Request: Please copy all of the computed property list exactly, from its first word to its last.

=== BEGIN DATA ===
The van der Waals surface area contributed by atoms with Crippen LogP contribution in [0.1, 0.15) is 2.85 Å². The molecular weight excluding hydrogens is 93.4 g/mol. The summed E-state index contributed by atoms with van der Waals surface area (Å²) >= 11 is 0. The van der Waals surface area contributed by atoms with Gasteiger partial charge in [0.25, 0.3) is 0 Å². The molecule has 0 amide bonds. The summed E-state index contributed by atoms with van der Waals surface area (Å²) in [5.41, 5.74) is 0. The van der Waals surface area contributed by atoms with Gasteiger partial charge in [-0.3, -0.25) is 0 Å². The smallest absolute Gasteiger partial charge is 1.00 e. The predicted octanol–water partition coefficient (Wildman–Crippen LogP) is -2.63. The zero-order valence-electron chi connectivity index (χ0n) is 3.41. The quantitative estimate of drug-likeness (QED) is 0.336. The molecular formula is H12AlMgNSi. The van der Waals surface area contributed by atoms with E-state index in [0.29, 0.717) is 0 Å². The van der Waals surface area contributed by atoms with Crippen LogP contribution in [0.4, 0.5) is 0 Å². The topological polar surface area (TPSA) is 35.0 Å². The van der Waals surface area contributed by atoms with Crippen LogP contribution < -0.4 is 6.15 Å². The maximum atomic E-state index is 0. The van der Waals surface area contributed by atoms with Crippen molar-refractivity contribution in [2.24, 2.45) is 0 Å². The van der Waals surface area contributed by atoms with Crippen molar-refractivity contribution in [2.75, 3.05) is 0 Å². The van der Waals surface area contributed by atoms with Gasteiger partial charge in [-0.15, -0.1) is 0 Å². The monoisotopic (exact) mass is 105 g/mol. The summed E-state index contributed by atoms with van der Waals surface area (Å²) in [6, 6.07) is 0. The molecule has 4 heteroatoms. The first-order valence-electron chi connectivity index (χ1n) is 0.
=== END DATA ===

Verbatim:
The van der Waals surface area contributed by atoms with Crippen LogP contribution in [0.1, 0.15) is 2.85 Å². The molecular weight excluding hydrogens is 93.4 g/mol. The summed E-state index contributed by atoms with van der Waals surface area (Å²) >= 11 is 0. The van der Waals surface area contributed by atoms with Gasteiger partial charge in [0.25, 0.3) is 0 Å². The molecule has 0 amide bonds. The summed E-state index contributed by atoms with van der Waals surface area (Å²) in [5.41, 5.74) is 0. The van der Waals surface area contributed by atoms with Gasteiger partial charge in [-0.3, -0.25) is 0 Å². The smallest absolute Gasteiger partial charge is 1.00 e. The predicted octanol–water partition coefficient (Wildman–Crippen LogP) is -2.63. The zero-order valence-electron chi connectivity index (χ0n) is 3.41. The quantitative estimate of drug-likeness (QED) is 0.336. The molecular formula is H12AlMgNSi. The van der Waals surface area contributed by atoms with E-state index in [0.29, 0.717) is 0 Å². The van der Waals surface area contributed by atoms with Crippen LogP contribution in [0.4, 0.5) is 0 Å². The topological polar surface area (TPSA) is 35.0 Å². The van der Waals surface area contributed by atoms with Crippen LogP contribution < -0.4 is 6.15 Å². The maximum atomic E-state index is 0. The van der Waals surface area contributed by atoms with Crippen molar-refractivity contribution in [2.24, 2.45) is 0 Å². The van der Waals surface area contributed by atoms with Crippen molar-refractivity contribution in [2.75, 3.05) is 0 Å². The van der Waals surface area contributed by atoms with Gasteiger partial charge in [-0.15, -0.1) is 0 Å². The monoisotopic (exact) mass is 105 g/mol. The summed E-state index contributed by atoms with van der Waals surface area (Å²) in [6, 6.07) is 0. The molecule has 4 heteroatoms. The first-order valence-electron chi connectivity index (χ1n) is 0.